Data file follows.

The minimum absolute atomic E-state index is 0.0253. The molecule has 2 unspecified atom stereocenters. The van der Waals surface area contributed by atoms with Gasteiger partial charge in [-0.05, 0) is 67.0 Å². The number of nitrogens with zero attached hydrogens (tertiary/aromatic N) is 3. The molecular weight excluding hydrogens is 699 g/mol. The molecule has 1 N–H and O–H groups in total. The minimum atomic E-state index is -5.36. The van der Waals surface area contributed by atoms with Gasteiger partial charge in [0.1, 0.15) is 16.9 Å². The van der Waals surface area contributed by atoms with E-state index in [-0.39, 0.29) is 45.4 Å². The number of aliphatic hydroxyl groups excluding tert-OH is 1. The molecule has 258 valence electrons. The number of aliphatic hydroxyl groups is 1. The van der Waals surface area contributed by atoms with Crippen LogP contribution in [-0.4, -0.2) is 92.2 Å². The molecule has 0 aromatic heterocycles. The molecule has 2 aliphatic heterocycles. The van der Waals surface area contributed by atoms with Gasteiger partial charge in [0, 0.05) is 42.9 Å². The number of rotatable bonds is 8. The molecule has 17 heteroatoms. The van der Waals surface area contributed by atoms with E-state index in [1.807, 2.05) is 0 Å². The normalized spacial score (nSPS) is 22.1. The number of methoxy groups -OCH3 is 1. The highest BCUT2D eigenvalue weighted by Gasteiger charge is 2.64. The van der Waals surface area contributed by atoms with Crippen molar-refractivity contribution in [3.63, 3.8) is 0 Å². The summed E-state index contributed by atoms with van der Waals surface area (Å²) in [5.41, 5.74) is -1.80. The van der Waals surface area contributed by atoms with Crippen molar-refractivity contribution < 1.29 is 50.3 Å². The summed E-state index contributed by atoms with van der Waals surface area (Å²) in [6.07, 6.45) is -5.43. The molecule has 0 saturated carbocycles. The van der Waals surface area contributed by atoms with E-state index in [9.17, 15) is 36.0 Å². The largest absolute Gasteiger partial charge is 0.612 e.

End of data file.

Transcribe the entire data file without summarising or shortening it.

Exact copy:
The minimum absolute atomic E-state index is 0.0253. The molecule has 2 unspecified atom stereocenters. The van der Waals surface area contributed by atoms with Gasteiger partial charge in [-0.05, 0) is 67.0 Å². The number of nitrogens with zero attached hydrogens (tertiary/aromatic N) is 3. The molecular weight excluding hydrogens is 699 g/mol. The molecule has 1 N–H and O–H groups in total. The minimum atomic E-state index is -5.36. The van der Waals surface area contributed by atoms with Gasteiger partial charge in [0.1, 0.15) is 16.9 Å². The van der Waals surface area contributed by atoms with E-state index in [-0.39, 0.29) is 45.4 Å². The number of aliphatic hydroxyl groups excluding tert-OH is 1. The molecule has 258 valence electrons. The number of aliphatic hydroxyl groups is 1. The van der Waals surface area contributed by atoms with Crippen LogP contribution in [-0.4, -0.2) is 92.2 Å². The molecule has 0 aromatic heterocycles. The molecule has 2 aliphatic heterocycles. The van der Waals surface area contributed by atoms with Gasteiger partial charge in [0, 0.05) is 42.9 Å². The number of rotatable bonds is 8. The molecule has 17 heteroatoms. The van der Waals surface area contributed by atoms with E-state index in [1.807, 2.05) is 0 Å². The normalized spacial score (nSPS) is 22.1. The number of methoxy groups -OCH3 is 1. The highest BCUT2D eigenvalue weighted by Gasteiger charge is 2.64. The van der Waals surface area contributed by atoms with Crippen molar-refractivity contribution in [3.63, 3.8) is 0 Å². The summed E-state index contributed by atoms with van der Waals surface area (Å²) in [5.41, 5.74) is -1.80. The van der Waals surface area contributed by atoms with Crippen molar-refractivity contribution < 1.29 is 50.3 Å². The summed E-state index contributed by atoms with van der Waals surface area (Å²) in [6.07, 6.45) is -5.43. The molecule has 0 saturated carbocycles. The van der Waals surface area contributed by atoms with E-state index in [9.17, 15) is 36.0 Å². The largest absolute Gasteiger partial charge is 0.612 e.